Plumbing issues… Is it a tenant’s or landlord’s problem?
A plumbing issue can be the cause of Hollywood-worthy moments and not in a good way, or at least, not in a way that you might find amusing at the time. Just think if you are renting your home and the contract doesn’t say anything about not being allowed to hang new mirrors or pictures on the wall. As you hit the nail into your bathroom wall for the new mirror you pierce the pipe behind it and instead of a new mirror, you have a new shower. The waterworks might not be your fault. If the gardening service that comes in once a week happens to hit a pipe, you just might have a very unwanted fountain in your backyard that will have to be sorted out as soon as possible.
Ultimately, a home is a living thing. The pipes will wear and tear over time. You might hear them moan, groan and stutter and one day a fixing has reached the end of its lifetime and it needs to be replaced. The question is: When you are renting, who is responsible and who pays for it? There are some logical answers, but at the end of the day, however, it will come down to the contract and what was agreed upon.
What does the contract say?
It is absolutely imperative that a landlord and tenant sign a properly detailed contract. The contract will include the responsibilities of both landlord and tenant should something in the house break or get damaged. Contracts can differ as individual landlords and tenants might want different things stipulated and agreed to, but generally, the contract will clear up who the responsible party is for the situations above.
More often than not, the contract will state that the landlord is responsible for the basic upkeep of the leased property. If the geyser starts leaking or bursts, the fixings get old and leak, the sewage pipe backs up through no fault of the tenant, the landlord will have to sort out the issue or get professionals to do so. In many old homes, the sub-terrestrial piping system is still clay pipes that get cracked, broken or blocked by growing tree roots. This too will be the landlord’s problem to fix.
If the tenant was the one to cause the damage, in an attempt to hang a new mirror for example, then it should be the tenant’s responsibility to have it fixed. The gardening service damaging water pipes can be a bit of a tricky situation and this is where the contract’s wording will also play a key role. It might be the case that the landlord is responsible for the upkeep of the garden and thus any damage they do to the pipes is the landlord’s responsibility. If the tenant gave instructions to have a hole dug and something planted, though, an argument could be made that it’s the tenant’s problem.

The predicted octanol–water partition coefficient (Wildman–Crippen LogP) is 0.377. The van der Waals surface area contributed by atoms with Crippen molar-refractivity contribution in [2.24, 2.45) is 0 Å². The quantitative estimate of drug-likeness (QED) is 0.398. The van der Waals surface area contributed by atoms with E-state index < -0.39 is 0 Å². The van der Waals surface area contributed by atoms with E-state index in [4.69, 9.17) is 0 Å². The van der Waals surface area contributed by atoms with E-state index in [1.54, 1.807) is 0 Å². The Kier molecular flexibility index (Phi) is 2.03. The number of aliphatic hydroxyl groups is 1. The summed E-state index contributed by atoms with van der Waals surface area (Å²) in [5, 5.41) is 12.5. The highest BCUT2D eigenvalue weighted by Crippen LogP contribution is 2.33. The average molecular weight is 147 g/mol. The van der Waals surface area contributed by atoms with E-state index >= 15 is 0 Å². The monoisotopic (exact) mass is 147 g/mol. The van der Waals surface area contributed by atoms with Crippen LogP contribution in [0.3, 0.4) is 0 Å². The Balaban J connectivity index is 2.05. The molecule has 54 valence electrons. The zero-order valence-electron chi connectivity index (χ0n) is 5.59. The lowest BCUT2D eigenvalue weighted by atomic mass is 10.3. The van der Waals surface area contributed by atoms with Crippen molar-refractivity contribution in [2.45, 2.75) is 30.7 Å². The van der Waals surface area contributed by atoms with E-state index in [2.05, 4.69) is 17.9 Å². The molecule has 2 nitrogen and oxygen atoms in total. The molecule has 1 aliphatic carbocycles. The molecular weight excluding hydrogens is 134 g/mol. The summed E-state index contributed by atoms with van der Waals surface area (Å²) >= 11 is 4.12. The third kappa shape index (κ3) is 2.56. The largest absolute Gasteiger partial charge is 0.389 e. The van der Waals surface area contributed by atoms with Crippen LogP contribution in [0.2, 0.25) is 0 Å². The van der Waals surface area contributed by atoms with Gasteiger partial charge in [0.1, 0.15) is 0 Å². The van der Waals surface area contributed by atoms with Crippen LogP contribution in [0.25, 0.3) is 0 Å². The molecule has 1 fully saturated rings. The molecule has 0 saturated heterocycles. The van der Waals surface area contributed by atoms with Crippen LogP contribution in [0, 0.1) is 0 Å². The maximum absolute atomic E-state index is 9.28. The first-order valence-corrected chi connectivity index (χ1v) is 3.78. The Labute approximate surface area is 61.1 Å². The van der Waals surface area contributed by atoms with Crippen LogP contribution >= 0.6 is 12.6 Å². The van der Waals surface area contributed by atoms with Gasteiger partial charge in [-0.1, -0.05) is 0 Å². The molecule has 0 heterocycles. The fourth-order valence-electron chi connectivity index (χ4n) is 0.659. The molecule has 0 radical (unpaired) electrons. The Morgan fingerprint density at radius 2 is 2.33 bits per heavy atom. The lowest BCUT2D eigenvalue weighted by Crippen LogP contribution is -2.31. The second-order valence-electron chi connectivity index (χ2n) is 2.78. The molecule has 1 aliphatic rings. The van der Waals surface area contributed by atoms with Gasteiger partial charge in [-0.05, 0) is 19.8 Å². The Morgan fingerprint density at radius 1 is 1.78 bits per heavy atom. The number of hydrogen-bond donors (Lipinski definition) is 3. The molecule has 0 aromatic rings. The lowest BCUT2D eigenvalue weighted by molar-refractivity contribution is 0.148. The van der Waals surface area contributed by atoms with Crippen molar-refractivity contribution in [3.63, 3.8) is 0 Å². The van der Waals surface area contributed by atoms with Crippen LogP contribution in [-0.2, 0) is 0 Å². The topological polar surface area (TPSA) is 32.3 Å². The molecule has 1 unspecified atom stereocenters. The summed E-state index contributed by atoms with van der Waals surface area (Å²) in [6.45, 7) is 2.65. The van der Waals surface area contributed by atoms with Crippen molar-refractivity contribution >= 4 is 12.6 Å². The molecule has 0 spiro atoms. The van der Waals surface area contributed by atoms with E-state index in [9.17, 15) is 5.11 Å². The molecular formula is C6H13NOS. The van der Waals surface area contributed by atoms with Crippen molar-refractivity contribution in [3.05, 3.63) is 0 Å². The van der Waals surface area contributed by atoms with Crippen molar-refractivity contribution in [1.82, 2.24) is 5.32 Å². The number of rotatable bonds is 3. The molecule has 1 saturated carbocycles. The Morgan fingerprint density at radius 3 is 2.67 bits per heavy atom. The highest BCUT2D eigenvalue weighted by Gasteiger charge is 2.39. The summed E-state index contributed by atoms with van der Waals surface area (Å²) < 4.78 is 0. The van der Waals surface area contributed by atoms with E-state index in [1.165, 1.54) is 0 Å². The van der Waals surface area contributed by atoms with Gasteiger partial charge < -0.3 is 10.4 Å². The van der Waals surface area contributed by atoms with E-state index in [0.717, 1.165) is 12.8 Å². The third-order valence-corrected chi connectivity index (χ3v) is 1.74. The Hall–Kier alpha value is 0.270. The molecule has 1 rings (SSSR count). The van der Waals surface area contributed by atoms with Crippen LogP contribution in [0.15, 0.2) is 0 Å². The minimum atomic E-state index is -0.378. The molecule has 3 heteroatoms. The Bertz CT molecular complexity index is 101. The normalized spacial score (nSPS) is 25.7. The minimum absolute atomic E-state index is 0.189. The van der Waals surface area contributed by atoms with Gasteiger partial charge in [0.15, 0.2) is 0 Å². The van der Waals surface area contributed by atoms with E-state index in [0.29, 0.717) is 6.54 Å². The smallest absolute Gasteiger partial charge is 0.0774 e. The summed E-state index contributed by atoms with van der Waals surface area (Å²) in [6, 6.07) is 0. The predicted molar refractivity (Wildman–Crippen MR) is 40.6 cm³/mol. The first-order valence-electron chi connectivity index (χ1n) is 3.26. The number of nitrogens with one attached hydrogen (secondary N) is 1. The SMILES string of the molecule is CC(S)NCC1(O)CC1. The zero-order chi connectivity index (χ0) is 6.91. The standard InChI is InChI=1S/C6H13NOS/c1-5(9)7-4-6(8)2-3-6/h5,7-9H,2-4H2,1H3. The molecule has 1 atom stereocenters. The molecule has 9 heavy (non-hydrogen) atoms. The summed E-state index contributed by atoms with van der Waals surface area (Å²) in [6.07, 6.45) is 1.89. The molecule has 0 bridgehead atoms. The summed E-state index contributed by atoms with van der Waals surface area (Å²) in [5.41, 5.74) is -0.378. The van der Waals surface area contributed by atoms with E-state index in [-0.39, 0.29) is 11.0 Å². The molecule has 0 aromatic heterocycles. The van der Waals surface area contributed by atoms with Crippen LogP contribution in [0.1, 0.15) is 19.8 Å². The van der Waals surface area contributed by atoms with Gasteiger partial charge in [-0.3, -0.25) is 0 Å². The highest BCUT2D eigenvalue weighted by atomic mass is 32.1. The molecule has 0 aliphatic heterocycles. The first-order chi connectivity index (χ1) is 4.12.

Communication between the landlord and tenant is very important. The moment the tenant notices potentially worrisome wear and tear, the landlord should be informed so he/she can act proactively. The landlord should also add inspection periods to the contract and if he/she notices damage to the house, sort it out with the tenant as soon as possible.
Make it easy and add a middleman
Agency services can add a cost and admin to the leasing of a home for both the tenant and landlord, but the savings in hassle, confusion, and frustration is usually worth it.
Firstly, the agency will run a background check on any potential tenant. If he/she has a bad credit record or any other issues, chances are the agent will not let the property be rented out to those individuals.
Secondly, they will ensure that the contract clears up any uncertainty concerning the party that has to take responsibility for the various aspects of a house and things that can happen.
Thirdly, an agent will take responsibility for inspecting the house on a regular (agreed upon) basis and also keep a record of what has changed, what’s been broken, what has reached the end of its lifetime and so forth ensuring that no miscommunication or blame-shifting takes place between the landlord and tenant.
Fourthly, the agent will ensure that both the tenant and landlord adhere to the contract.
While plumbing issues can cause a major headache for both the tenant and landlord, it needn’t if you have the right contract and guidance in place.